28 Jun Bring Safety Home / But also start it at Home
Last week I saw something and couldn’t believe my eyes.
It was a particularly long evening when as a parent you feel guilty about keeping your kids up way too late at a social gathering. We parked, woke up the boys – twelve and fourteen – and dragged them in to the house. I followed them up the stairs and was surprised to see them head straight to the bathroom where they commenced to brush their teeth. They could barely stand upright, but there they were methodically brushing their teeth before heading off to bed.
It got me thinking about the value in instilling good habits when children are young; hopefully habits that stand them good stead as they go through life.
These habits also go beyond actions like tooth brushing. They also apply to values and attitudes. Children who are taught to be thoughtful of others tend to take that good quality with them when they leave the nest.
Why shouldn’t this same concept also apply as attitudes towards safety? In thinking of this, I came up with an example involving safety out of the home. Again it involves the boys and the first thing they do when they get in to the car. They may be texting away or wrestling but they will always make sure their seatbelts are on before the car leaves the driveway. And I’ve seen it when they get into their friends’ parents vehicles.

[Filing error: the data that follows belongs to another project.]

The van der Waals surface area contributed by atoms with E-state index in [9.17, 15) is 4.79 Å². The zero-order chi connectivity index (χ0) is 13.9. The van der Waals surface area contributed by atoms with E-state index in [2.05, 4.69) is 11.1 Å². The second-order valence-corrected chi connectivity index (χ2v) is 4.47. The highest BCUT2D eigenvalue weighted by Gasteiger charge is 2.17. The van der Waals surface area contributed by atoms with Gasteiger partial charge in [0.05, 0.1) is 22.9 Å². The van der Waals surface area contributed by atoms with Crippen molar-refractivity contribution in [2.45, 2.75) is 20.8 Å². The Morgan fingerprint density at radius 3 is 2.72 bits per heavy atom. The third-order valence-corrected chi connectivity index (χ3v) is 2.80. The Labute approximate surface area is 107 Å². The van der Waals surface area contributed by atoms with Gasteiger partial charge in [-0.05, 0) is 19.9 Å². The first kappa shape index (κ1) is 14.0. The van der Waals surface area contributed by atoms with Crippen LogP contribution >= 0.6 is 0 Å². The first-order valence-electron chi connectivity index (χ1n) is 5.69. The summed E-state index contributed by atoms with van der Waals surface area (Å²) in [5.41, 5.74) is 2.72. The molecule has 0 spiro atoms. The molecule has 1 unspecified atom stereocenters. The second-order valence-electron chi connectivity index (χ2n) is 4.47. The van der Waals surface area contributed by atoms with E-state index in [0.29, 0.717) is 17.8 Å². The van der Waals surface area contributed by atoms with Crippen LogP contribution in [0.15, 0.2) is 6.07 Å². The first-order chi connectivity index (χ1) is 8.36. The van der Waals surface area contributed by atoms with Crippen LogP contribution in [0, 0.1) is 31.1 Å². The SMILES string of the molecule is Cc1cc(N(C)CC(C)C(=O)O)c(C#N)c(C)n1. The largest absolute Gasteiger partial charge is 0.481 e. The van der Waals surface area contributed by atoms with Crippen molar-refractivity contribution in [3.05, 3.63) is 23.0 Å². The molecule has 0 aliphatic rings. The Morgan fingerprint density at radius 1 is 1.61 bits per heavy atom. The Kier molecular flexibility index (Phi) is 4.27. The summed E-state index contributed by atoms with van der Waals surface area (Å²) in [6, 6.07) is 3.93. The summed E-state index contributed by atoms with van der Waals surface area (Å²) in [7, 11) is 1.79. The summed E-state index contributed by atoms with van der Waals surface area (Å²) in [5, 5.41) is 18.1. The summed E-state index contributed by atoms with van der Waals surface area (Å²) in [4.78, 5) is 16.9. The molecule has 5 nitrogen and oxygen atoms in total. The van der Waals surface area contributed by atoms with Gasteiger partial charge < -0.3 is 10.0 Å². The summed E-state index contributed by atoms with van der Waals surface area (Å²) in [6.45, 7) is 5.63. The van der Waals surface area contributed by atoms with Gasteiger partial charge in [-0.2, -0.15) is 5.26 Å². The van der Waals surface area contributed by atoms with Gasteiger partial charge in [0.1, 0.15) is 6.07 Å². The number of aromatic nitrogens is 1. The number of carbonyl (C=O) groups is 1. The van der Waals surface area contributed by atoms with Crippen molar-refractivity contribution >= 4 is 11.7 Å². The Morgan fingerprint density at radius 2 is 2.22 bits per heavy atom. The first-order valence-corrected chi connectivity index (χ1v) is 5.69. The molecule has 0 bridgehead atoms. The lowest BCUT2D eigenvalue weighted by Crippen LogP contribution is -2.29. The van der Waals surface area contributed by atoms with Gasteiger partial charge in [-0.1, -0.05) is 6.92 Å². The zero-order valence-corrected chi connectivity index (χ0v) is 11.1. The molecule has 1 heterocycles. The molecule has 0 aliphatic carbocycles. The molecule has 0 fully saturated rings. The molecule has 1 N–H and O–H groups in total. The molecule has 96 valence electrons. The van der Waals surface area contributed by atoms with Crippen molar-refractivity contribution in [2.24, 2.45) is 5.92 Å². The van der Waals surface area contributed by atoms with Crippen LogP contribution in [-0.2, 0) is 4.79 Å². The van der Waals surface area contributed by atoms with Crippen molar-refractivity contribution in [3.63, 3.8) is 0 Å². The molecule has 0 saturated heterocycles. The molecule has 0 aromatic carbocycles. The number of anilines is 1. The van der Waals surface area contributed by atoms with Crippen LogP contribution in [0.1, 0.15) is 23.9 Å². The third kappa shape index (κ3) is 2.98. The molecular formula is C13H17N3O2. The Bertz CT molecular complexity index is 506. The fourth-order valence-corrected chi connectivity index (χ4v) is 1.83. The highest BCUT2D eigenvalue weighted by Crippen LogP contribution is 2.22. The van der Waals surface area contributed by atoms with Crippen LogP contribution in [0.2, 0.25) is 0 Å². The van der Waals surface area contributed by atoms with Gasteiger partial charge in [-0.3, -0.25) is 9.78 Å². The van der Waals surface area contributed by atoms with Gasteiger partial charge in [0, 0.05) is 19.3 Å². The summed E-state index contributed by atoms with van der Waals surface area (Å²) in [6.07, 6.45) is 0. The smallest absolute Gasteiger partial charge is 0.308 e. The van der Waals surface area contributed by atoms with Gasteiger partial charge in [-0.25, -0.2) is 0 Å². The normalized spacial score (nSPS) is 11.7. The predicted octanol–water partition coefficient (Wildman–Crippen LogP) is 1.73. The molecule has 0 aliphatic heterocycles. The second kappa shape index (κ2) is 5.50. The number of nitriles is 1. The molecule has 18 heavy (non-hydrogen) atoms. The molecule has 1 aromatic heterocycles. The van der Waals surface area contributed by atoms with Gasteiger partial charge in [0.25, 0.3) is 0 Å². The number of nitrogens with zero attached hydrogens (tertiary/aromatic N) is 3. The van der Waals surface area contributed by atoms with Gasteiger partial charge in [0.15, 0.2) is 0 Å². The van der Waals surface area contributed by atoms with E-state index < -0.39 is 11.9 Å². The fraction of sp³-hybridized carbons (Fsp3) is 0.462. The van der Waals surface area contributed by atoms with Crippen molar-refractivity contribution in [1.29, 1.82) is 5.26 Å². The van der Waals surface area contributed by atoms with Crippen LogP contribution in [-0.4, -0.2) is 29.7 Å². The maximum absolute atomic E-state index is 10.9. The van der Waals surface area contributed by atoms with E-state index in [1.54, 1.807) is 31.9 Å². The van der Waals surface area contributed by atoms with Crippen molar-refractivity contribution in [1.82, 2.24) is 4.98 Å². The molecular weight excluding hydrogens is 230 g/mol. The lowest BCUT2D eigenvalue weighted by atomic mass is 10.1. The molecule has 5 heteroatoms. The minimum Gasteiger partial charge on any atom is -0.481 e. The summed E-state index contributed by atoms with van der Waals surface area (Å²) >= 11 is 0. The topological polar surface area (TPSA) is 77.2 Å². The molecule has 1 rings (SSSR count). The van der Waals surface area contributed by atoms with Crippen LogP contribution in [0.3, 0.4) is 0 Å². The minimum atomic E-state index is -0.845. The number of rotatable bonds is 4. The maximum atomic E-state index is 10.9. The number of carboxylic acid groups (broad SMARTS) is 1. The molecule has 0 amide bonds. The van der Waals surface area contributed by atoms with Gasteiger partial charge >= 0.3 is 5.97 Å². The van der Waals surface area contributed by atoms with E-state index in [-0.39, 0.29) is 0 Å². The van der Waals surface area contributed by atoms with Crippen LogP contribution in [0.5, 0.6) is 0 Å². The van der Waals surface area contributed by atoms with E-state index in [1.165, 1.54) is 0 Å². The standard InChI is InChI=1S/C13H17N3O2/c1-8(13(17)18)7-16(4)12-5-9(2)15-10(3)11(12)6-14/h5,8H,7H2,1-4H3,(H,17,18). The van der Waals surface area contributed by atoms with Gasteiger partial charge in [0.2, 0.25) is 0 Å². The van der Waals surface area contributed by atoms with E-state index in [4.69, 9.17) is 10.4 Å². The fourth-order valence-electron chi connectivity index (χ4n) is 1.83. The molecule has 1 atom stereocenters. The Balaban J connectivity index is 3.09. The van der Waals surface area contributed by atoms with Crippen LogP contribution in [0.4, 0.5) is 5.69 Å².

I’m now thinking of ways I can extend this ‘safety 101’ in ways that will be of value to them when they start their first jobs. Given their penchant for video games and the gap between their allowances and their desired cost of living, getting jobs asap is already on the table.
As an example, one thing that came to mind for me is knife safety. When working at a restaurant as a teen I witnessed someone get a nasty cut that required a trip to the hospital. I plan on showing them how to handle a knife properly and little tips like never trying to catch a falling knife – just move out of the way as quickly and safely as you can. And when moving out of the way, make sure you turn to look where you are moving. In a restaurant environment there could be someone carrying boiling water.
I’m even thinking of taking it a step further. While looking for camps and other activities to keep them busy over the summer I noticed a class at a cooking school aimed at kids. It actually offers a course on knife skills which incorporates a safety component.
While I look forward to making sure there is productive dialogue related to their experiences as young workers, I’m hoping that safety – like brushing their teeth – is something that is totally intuitive and is their first instinct when approaching any task they may encounter.